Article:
“DC is unlike most cities,” says pollster Ron Faucheux, president of Clarus Research Group. “White voters here are more interested in racial harmony than voters in other major cities.”
African-Americans have also monopolized the city’s highest political office for so long because of sheer numbers. In 1970, African-Americans made up 71 percent of the city’s population; in 1980, they accounted for 70 percent; in 1990, 66 percent.
Black voters, historically, have been much more connected than whites to the city—to its schools, its health centers, Metro—making them more invested in its politics. There’s even a bloc that politicians and pollsters have identified as “super-voters”: black women over age 50 who consistently go to the polls. Women such as 73-year-old Johnnie Scott Rice, a third-generation Washingtonian who lives in Ward 7. “We are still Chocolate City,” Rice says. “People want to see it differently, but we are registered to vote, we control our communities, and we will turn out.”
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The field looks so unfamiliar this year largely because of US Attorney Ronald Machen, Since 2011, with exceptional zeal, he has pursued public-corruption cases against the city’s most successful African-American politicians, beginning with the mayor himself. A handful of Gray’s top campaign aides have pleaded guilty to felonies for illicit fundraising. Machen is still trying to nail down whether Gray was involved.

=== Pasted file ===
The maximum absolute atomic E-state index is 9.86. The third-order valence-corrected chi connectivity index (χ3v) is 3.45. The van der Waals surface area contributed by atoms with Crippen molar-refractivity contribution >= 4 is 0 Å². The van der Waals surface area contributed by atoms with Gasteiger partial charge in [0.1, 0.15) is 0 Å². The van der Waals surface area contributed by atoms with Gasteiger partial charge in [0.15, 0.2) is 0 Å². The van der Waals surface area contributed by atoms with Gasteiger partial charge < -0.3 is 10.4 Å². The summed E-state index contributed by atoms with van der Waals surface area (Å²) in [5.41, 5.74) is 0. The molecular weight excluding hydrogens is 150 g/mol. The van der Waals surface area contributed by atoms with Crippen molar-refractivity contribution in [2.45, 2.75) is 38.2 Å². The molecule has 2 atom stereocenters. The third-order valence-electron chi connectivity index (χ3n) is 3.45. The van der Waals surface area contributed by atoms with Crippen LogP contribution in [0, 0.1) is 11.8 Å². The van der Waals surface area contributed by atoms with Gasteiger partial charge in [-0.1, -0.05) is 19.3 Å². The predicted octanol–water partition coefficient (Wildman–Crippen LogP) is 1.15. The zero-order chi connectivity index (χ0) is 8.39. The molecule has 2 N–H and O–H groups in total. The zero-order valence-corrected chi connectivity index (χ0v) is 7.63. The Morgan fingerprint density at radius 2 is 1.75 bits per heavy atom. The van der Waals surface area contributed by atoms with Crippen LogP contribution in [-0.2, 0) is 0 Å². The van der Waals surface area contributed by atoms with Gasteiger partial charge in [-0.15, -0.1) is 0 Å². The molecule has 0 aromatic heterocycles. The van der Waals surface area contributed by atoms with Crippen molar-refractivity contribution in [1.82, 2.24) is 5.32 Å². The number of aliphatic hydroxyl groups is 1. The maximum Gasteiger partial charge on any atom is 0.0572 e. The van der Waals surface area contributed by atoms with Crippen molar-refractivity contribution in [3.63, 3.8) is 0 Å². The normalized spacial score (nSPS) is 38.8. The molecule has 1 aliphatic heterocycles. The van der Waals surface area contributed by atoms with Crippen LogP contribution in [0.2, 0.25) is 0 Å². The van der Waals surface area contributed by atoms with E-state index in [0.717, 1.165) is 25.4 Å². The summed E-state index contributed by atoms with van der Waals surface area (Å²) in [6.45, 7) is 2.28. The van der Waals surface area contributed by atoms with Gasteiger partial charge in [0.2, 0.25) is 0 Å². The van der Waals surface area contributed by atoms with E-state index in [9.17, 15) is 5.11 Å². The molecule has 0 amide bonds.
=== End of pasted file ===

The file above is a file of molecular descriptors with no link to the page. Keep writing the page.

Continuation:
The mayor has said he did nothing wrong. But that’s all he has said. He won’t answer specific questions about what he knew of the unreported campaign funds that a local businessman allegedly amassed for his benefit. Gray is asking constituents, basically, to give him the benefit of the doubt.
At this point, the mayor is the front-runner by virtue of being the incumbent. He’s managed the city well enough over the last three years: Unemployment is down, development is up, school reform is ongoing, and the crime rate, while not flat, hasn’t spiked.
Still, Gray’s stonewalling may hurt his standing among voters, especially whites. A Washington Post poll taken in mid-January shows that only 37 percent of whites approve of the mayor, compared with 57 percent of African-Americans.
Machen, meanwhile, has forced three sons of prominent black leaders from power for committing federal crimes: council chair Kwame Brown for bank fraud, Ward 5 councilman Harry Thomas Jr. for stealing public funds, and former at-large councilman Michael Brown for taking bribes. Kwame Brown, who did one day in jail and six months on home detention, had been groomed to run for mayor. Michael Brown campaigned for the job in 2006 before dropping out. Now he’s awaiting sentencing. Thomas is doing 38 months in a federal prison.